The Swiss are polite, punctual and very attached to privacy. What lies beneath these values so strongly ingrained?
This informative series of short articles: “Inside Switzerland” is brought to Living in Nyon thanks to Jon Wyler. It gives us some insight into our wonderfully complex and highly efficient country.
Certain values are common throughout Switzerland, like punctuality and politeness or an expectation to comply with local customs and language. Some can be associated with “farmer values” – strong work ethic, responsibility, or independence. There are differences between rural and urban areas, best not to tell your colleague in Geneva you admire his/her “farmer values”.
What these mean:
Politeness: Saying hello and good-bye in shops, doctor’s offices, to neighbours, etc. Being polite is not simply the result of not being distant or cold.
Punctuality: This is a sign of respect, showing that the other person’s time is as valuable as yours. It also shows you are organised and reliable.
Privacy: You are entitled to privacy, and it’s expected that you will not be intrusive. Personal questions are reserved for close friends and family.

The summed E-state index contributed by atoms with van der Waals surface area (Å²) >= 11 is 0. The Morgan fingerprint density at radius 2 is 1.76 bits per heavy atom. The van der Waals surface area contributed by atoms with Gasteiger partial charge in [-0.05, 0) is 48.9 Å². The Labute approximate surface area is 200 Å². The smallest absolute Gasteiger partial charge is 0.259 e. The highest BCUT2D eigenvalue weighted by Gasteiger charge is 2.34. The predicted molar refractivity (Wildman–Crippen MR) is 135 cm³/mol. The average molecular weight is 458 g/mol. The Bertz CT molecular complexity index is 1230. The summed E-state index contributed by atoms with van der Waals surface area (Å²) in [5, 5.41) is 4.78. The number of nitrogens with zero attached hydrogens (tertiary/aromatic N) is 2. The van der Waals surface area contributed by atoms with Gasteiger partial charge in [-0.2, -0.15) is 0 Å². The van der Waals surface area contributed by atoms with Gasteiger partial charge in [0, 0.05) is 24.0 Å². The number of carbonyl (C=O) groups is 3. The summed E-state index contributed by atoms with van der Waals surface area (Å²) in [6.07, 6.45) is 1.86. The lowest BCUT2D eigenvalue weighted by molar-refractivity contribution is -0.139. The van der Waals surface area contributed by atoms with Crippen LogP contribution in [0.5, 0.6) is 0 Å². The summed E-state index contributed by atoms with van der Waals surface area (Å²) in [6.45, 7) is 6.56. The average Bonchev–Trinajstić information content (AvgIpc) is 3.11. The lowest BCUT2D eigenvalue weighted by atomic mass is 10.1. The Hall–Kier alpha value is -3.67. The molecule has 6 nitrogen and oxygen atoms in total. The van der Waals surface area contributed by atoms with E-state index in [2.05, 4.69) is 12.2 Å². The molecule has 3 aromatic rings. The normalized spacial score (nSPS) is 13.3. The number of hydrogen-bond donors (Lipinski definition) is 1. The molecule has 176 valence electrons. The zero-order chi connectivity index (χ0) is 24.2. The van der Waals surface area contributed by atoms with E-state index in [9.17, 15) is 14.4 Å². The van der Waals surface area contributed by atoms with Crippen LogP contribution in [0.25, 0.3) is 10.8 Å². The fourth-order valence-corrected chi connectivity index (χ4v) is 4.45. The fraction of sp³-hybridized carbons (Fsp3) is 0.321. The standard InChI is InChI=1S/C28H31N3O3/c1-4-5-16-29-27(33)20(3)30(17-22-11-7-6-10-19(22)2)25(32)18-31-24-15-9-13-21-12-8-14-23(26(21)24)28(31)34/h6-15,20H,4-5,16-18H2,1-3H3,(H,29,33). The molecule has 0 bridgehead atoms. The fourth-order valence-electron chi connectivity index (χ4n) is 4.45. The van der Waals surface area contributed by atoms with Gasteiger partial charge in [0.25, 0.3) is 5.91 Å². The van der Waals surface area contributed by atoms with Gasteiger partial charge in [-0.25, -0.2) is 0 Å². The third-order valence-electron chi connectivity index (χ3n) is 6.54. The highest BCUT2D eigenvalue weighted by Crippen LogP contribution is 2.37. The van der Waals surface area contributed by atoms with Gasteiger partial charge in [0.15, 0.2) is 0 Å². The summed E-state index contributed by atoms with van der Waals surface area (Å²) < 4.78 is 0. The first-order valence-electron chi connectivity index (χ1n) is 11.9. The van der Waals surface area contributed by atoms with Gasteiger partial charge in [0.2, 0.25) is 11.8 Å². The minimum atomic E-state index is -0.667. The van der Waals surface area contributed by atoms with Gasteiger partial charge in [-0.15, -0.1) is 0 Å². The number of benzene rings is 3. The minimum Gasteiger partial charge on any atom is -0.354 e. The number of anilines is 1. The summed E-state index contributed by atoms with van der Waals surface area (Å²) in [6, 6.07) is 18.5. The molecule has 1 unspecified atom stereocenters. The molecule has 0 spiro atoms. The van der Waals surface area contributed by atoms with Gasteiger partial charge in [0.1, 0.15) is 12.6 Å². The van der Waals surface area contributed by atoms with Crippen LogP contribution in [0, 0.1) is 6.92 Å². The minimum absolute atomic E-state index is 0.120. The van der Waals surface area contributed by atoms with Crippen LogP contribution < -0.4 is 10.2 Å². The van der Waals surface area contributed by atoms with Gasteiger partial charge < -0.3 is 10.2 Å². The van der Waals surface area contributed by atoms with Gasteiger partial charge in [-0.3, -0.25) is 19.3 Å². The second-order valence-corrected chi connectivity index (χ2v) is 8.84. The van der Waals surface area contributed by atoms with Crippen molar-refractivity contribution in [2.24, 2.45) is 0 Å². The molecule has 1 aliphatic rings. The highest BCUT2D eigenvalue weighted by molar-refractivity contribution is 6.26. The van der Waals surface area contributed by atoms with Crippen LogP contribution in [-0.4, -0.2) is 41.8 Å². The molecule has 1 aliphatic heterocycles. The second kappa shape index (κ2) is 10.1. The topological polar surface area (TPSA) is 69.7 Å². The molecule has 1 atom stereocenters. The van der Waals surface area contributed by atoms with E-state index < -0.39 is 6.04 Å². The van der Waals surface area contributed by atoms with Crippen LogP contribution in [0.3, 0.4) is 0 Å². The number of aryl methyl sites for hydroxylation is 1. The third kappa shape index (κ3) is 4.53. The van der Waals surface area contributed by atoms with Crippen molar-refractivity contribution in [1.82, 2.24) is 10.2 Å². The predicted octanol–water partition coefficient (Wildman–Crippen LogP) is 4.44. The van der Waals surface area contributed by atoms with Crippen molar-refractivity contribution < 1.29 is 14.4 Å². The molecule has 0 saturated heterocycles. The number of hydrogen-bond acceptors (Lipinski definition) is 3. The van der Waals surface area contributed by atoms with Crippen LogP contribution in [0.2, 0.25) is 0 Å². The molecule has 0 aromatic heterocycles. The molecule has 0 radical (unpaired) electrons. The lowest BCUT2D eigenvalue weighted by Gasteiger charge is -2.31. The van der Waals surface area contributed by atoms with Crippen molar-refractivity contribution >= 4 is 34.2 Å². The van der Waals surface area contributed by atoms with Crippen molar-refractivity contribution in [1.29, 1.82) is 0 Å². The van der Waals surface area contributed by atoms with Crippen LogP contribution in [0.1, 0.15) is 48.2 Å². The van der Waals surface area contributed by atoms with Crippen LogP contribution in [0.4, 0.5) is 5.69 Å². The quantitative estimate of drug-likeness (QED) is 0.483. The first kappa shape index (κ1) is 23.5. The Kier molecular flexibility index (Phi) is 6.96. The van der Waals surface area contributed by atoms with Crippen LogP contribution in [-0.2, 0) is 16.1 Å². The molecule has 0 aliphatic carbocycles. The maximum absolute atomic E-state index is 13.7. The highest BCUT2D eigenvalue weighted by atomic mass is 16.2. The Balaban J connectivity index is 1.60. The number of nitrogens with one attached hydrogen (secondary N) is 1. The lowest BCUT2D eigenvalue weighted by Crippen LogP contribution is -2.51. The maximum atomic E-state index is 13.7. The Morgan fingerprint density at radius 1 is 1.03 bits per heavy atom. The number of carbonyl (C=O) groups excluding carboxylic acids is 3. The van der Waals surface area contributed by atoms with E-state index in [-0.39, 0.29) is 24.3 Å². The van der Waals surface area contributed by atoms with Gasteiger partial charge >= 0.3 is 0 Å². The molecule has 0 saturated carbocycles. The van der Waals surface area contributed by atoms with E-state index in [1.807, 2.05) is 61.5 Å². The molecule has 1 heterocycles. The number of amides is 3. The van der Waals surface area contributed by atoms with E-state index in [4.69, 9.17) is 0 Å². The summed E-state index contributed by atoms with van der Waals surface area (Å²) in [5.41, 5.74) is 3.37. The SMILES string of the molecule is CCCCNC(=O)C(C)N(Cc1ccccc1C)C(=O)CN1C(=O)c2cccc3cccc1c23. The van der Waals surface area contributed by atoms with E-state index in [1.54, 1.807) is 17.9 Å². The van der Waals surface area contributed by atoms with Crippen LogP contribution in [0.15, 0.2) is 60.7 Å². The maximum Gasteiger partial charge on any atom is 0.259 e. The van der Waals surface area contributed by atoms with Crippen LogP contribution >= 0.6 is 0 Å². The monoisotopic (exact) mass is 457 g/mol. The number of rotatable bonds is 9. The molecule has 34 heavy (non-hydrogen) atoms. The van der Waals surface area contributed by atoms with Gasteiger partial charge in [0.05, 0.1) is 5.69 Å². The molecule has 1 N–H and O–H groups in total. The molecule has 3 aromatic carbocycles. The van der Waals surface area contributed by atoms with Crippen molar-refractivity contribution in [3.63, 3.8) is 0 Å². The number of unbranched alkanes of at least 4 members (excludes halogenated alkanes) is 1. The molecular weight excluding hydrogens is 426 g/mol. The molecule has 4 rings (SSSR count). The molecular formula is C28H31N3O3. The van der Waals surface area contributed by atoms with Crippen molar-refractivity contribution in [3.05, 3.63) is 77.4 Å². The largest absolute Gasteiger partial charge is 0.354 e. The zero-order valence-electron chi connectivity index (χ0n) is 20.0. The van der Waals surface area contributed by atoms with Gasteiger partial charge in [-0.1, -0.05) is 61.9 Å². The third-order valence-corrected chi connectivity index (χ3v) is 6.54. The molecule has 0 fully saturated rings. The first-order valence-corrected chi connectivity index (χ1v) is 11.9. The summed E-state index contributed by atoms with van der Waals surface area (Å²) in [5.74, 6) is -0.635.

Environment: Swiss understand their environment is their biggest asset and need to protect it. This starts with small gestures like recycling and not littering.
Patriotism: Swiss love their country and are proud of it, but identify with their cantons.
Independence: From other countries, international unions, and as much as possible the federal government. The independence provided through direct democracy is considered one of the key reasons Switzerland voted against joining the EU on several occasions.
Next up in this series is integration. What efforts are useful to make? The good news is; liking local wine and cheese counts! Yes!
Jon Wyler is a Swiss/Luxembourg bi-national, who grew up between Geneva, Hawaii and Beijing. Hospitality-trained, he has for most of his life followed his passion working in live music production, which took him around the world. Jon recently settled on the shores of lake Neuchâtel with his German wife who’s trying to figure out the in’s & out’s of her adopted country.